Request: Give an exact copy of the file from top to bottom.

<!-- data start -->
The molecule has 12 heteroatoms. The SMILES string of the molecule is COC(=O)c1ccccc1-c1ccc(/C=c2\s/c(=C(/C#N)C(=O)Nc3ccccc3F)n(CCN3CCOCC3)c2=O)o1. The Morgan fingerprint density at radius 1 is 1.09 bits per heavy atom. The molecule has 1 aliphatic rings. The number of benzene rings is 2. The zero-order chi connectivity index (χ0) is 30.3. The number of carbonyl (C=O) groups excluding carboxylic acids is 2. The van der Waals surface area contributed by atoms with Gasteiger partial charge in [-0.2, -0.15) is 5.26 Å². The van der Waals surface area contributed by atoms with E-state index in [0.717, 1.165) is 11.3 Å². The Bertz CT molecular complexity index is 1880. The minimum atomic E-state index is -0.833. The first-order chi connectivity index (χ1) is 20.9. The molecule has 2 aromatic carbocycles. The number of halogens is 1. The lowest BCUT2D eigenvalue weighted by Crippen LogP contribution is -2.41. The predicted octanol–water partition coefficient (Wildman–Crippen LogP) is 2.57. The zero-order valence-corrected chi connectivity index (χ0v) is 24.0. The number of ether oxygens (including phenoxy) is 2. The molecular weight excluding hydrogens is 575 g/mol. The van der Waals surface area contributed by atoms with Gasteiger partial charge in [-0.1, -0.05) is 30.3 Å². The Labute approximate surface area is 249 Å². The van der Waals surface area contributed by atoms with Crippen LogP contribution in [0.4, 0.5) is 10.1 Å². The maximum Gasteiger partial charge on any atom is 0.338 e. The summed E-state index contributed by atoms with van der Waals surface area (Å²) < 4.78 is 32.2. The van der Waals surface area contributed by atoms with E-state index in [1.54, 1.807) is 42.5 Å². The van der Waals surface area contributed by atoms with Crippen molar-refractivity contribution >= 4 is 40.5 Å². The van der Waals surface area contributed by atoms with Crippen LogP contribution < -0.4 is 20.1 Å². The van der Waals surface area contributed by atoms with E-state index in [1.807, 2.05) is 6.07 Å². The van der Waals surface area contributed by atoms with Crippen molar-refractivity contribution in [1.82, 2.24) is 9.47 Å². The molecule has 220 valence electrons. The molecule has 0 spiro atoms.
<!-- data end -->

The molecule has 12 heteroatoms. The SMILES string of the molecule is COC(=O)c1ccccc1-c1ccc(/C=c2\s/c(=C(/C#N)C(=O)Nc3ccccc3F)n(CCN3CCOCC3)c2=O)o1. The Morgan fingerprint density at radius 1 is 1.09 bits per heavy atom. The molecule has 1 aliphatic rings. The number of benzene rings is 2. The zero-order chi connectivity index (χ0) is 30.3. The number of carbonyl (C=O) groups excluding carboxylic acids is 2. The van der Waals surface area contributed by atoms with Gasteiger partial charge in [-0.2, -0.15) is 5.26 Å². The van der Waals surface area contributed by atoms with E-state index in [0.717, 1.165) is 11.3 Å². The Bertz CT molecular complexity index is 1880. The minimum atomic E-state index is -0.833. The first-order chi connectivity index (χ1) is 20.9. The molecule has 2 aromatic carbocycles. The number of halogens is 1. The lowest BCUT2D eigenvalue weighted by Crippen LogP contribution is -2.41. The predicted octanol–water partition coefficient (Wildman–Crippen LogP) is 2.57. The zero-order valence-corrected chi connectivity index (χ0v) is 24.0. The number of ether oxygens (including phenoxy) is 2. The molecular weight excluding hydrogens is 575 g/mol. The van der Waals surface area contributed by atoms with Gasteiger partial charge in [-0.1, -0.05) is 30.3 Å². The Labute approximate surface area is 249 Å². The van der Waals surface area contributed by atoms with Crippen LogP contribution in [0.4, 0.5) is 10.1 Å². The maximum Gasteiger partial charge on any atom is 0.338 e. The summed E-state index contributed by atoms with van der Waals surface area (Å²) < 4.78 is 32.2. The van der Waals surface area contributed by atoms with E-state index in [1.54, 1.807) is 42.5 Å². The van der Waals surface area contributed by atoms with Crippen molar-refractivity contribution >= 4 is 40.5 Å². The van der Waals surface area contributed by atoms with Crippen LogP contribution < -0.4 is 20.1 Å². The van der Waals surface area contributed by atoms with E-state index in [1.807, 2.05) is 6.07 Å². The van der Waals surface area contributed by atoms with Crippen molar-refractivity contribution in [1.82, 2.24) is 9.47 Å². The molecule has 220 valence electrons. The molecule has 0 spiro atoms.